Corne Linde from Durbanville in the Western Cape has an amazing story, she received her first kidney transplant at 22 and her second kidney transplant at 38 years old. Corne tells her story in our #TransplantThursday feature.

1. Which organ did you receive, and in what year?
I received my first kidney in 1988 from a deceased donor. The kidney lasted for 16 years and was functioning very well enabling me to live a normal life. In 2003 the kidney started to reject and in February 2004 my sister, Santie Terblanche donated her kidney. Our DNA was similar to that of twins according to the hospital that conducted the cross-match tests.

2. How long were you on the waiting list for your organ?
The night before the start of the school term, I was a teacher, I got the call that a suitable donor was found. I was only on the waiting list for about 2 weeks.

3. What was life like before the transplant? How did you spend your days?
I was extremely ill, my eyes were yellow and my body was swollen. It was my first year as a teacher and I was tired the whole time. I could not stand the smell of coffee or meat. The one night after the doctor examined me, I heard him say that he gave me medication that should see me through the night. For the first time, I realised how serious my condition was. I was admitted to Louis Leipold and then transferred to Tygerberg Hospital. The one doctor commented that he has never seen a living patient with such a high creatinine. The first time that I heard my diagnosis was when a professor and his students were standing around my bed and discussing my case. The professor told the students that I’m a very good example of a patient with End-Stage Renal Failure.

4. Describe the emotions experienced when you received “The Call” for your transplant?
After a few weeks in hospital and recovering at home, I got the call. I started to shake and my first thought was I did not want to go back to the hospital. I immediately went to my parents home in Wellington and that was when I developed a sore throat. I knew that they won’t transplant me if I had any infections. My dad went around the neighbourhood and asking everyone for remedies to clear up the sore throat. We left for the hospital and when we arrived my sore throat was gone and that was when I realised that today something big is going to happen.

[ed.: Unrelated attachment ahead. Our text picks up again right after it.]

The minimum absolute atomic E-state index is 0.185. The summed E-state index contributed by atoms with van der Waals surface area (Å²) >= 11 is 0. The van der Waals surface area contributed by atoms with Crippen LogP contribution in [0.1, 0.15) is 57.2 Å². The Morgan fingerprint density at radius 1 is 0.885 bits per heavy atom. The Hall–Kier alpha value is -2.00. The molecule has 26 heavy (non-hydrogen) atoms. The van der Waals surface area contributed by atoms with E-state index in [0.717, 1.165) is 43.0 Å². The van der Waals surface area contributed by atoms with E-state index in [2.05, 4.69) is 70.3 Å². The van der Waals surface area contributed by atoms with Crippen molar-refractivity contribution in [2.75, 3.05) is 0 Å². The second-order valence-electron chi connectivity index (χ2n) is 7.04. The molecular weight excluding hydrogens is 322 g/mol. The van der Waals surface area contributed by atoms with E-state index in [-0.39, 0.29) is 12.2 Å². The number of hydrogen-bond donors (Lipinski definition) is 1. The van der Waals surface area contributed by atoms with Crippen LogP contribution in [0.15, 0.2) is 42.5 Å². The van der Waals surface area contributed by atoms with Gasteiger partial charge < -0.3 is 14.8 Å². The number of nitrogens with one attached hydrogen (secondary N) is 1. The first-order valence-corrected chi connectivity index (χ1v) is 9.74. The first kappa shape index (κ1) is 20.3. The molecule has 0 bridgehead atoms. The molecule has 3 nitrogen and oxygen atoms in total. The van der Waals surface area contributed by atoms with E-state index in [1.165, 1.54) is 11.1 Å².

5. What is life like now, after the transplant?
You cannot describe it to someone who has not been through it. My kidney started to function while on the operation table. When I woke up from the anaesthetic, my brain was so active and I just wanted to talk and connect to everyone. The ICU sister scolded me and said I should calm down, be quiet and sleep. I wanted to shout that I’ve been asleep for 6 months. It is now 17 years later since my second transplant. There is a lot of adjustments that you need to make to your lifestyle and you are very aware of germs and avoid getting sick. I decided that this illness is not going to define me. Yes, you can see my “moonface” and that I’ve been on cortisone for 30 years. The immune-suppressant medication has a lot of side effects, but the benefit of a transplant outweighs this. You are not dependent on dialysis and can function normally. With the pandemic, it feels that I have a target on my back and need to be extra careful.

6. What advice would you give patients on the waiting list?
It is very difficult as you don’t know how long you will be on the waiting list for a transplant. I was fortunate that I only waited two weeks. Do the best you can do. A transplant is the best solution. Unfortunately there are patients with various other medical conditions such as diabetes and polycystic kidneys (to name a few) that does influence if they receive a transplant.

7. Why do you think there is a shortage of donors in South Africa?
Lack of education. The way transplants are portrayed in TV programmes is unrealistic. This causes uncertainty and contributes to myths and misconceptions.

8. If you could describe transplant in one word, what would it be?



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